School or Research Centre
Centre for Marine Ecosystems Research
The remote Kimberley coast of north-western Australia is one of the few marine environments domains on earth largely unaffected by human use. However, the region is undergoing increasing economic importance as a destination for tourism and significant coastal developments associated with oil and gas exploration. The objective of the project was to reconstruct a timeline of inferred water quality changes from the sediment record for a selected set of sites in the Kimberley, Western Australia. The project made use of palaeoecological approaches to reconstruct a chronology of change over the last approximately 100 years using a series of biogeochemical proxies for phytoplankton composition and biomass, temperature and terrestrial influences. Where possible these were matched to historical land/water use, meteorological or hydrological observational records. The project examined sediment cores from three coastal locations, Koolama Bay (King George River), Cygnet Bay and Roebuck Bay. Each sampling location provided a contrast with which to evaluate changes over either a spatial or temporal gradient of human or natural influence. Sediment cores (up to 1.5 m) were obtained from each of these locations in the expectation that they would provide a time series for about the last 100 years. A set of parameters was measured along the core length (every 1-2 cm) for some or all cores depending on the particular focus for the location: 210Pb and 137Cs; 15N isotope; 13C isotope; Carbon/Nitrogen ratio; Sedimentation rate and grain size; Total Organic Carbon (TOC) and Total Nitrogen (TN); Biosilicate; Biomarkers; TEX86; long chain n-alkanes (C27+C29+C31); Elemental carbon (or black carbon). Rainfall data was obtained from the Australian Bureau of Meteorology website (www.bom.gov.au). Stream flow data was obtained from the Western Australian Department of Water website (www.water.wa.gov.au). Historical bushfire data was obtained from the Western Australian Department of Parks and Wildlife. The metadata record only relates to data generated as part of the sediment analysis.
Max latitude: 13°42′0″ S Min latitude: 16°41′60″ S Max longitude: 127°30′0″ E Min longitude: 123°0′0″ E Coordinate reference system: WGS84
Sediment cores taken at each site (Koolama Bay [King George River], Cygnet Bay and Roebuck Bay) were obtained using a polycarbonate sleeve 6 cm in diameter within a 1.5m long steel casing. At each site, three or four replicate sediment cores with a length of approximately 1.0 – 1.4 meters each were collected. The cores were then frozen on board the ship in a vertical position and were later thawed as they stood vertically and were then sectioned into sub-samples at 1 cm intervals, weighed and freeze dried before being reweighed and then stored in a freezer at -20oC before being analysed. Parameters measured: • 210Pb and 137Cs isotopes – age of core, integrity of age structure in sediment; • 15N isotope – a proxy for nitrogen source – anthropogenic or natural; • 13C isotope – proxy for carbon source – land or marine derived carbon; • Carbon/Nitrogen ratio – can also be used to infer whether primary carbon source is marine or terrestrial; • Sedimentation rate and grain size shows the variation of sedimentary environment (e.g. river input, sediment texture, other factors governing deposition and preservation); • Total Organic Carbon (TOC) and Total Nitrogen (TN) indicate levels of productivity and deposition of organic matter; • Biosilicate indicates siliceous phytoplankton deposits (e.g. diatoms, silicoflagellates), enhanced productivity; • Biomarkers – sterols can be used as proxies for dinoflagellates (dinosterol), diatoms (brassicasterol) haptophytes (alkenones); TEX86 index for sea temperature; and long chain n-alkanes (C27+C29+C31) for terrestrial influence. • Elemental carbon (or black carbon) – indicators of biomass burning (e.g. from bushfires) or hydrocarbon burning (fossil fuels). For Full details, see KMRP 2.2.7 Final Report. Rainfall data was obtained from the Australian Bureau of Meteorology website (www.bom.gov.au). Stream flow data was obtained from the Western Australian Department of Water website (www.water.wa.gov.au). Historical bushfire data was obtained from the Western Australian Department of Parks and Wildlife.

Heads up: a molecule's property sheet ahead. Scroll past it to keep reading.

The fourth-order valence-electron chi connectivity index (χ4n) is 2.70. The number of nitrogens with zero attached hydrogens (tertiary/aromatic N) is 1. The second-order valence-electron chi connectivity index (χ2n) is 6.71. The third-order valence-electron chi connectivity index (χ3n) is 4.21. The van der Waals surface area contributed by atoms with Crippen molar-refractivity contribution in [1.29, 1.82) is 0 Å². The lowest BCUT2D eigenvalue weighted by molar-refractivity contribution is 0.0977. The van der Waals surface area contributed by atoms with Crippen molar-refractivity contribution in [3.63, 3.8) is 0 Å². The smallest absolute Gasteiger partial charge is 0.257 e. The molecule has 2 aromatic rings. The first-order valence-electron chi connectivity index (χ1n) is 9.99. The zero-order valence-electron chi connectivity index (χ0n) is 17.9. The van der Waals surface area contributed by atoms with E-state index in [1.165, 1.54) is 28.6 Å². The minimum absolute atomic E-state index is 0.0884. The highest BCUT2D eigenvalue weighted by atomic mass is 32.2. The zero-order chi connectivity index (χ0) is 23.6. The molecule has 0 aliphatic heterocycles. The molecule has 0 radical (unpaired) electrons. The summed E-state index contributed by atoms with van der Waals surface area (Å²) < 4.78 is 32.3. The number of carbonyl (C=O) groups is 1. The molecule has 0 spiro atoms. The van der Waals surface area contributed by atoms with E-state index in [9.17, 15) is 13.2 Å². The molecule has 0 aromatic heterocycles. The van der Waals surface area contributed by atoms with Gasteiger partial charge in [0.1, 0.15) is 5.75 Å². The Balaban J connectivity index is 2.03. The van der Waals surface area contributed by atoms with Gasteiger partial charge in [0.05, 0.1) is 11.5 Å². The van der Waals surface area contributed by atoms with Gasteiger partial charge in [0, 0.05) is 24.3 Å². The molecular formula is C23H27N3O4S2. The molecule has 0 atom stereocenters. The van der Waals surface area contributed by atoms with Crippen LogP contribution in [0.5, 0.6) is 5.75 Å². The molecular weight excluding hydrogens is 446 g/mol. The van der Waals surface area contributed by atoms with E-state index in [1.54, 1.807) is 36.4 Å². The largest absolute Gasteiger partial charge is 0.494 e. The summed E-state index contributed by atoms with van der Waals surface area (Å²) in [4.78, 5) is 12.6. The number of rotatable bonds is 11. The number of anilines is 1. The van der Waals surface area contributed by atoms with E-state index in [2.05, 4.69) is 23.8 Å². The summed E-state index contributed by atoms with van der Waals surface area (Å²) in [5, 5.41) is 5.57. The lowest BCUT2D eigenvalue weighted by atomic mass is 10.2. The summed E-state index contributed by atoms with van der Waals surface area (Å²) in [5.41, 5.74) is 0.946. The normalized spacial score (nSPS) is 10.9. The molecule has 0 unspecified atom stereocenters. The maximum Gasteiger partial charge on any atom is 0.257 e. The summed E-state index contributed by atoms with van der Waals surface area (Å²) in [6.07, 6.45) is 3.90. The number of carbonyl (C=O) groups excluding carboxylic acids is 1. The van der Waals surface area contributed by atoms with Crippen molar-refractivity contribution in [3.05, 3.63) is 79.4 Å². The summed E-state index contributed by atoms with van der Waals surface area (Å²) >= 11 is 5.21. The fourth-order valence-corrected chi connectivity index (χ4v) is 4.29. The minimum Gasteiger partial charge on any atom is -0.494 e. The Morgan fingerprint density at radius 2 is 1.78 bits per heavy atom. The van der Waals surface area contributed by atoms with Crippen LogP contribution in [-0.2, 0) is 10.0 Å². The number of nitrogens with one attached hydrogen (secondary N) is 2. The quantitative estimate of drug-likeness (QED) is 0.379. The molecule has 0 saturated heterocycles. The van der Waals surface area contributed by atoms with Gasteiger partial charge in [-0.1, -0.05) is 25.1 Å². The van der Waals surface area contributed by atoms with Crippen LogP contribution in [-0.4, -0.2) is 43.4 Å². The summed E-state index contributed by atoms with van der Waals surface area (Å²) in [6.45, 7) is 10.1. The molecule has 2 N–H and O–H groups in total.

Research Activity Title
Sediment coring for water quality assessment
Research Activity Description
Palaeoecological approaches to reconstruct a chronology of change in coastal water quality over the last approximately 100 years.
Measurement using 1.5 m x 6cm internal diameter cCorer. Steel outer casing, inner casing made of polycarbonate. Pushed into sediment by divers or using vibrocorer lowered from ships winch.
Start of data collection time period
End of data collection time period
4 excel spreadsheets
542, 107, 97 & 15 kB
Creative Commons License
This work is licensed under a Creative Commons Attribution 4.0 License.
Keesing, J., Liu, D., Yuan, Z., Peng, Y., Wang, Y., Richard, P., Masque´, P., Che, Y., & Fang, Y. (2019). WAMSI 2 - KMRP [Kimberley Marine Research Program] Project 2.2.9: Historical water quality using sediment records. CSIRO. https://doi.org/10.4225/08/5a52c88e56d2c
King_George_River_Core_Data.xlsx (96 kB)
KMRP_229_Core_Data_Summary.xlsx (12 kB)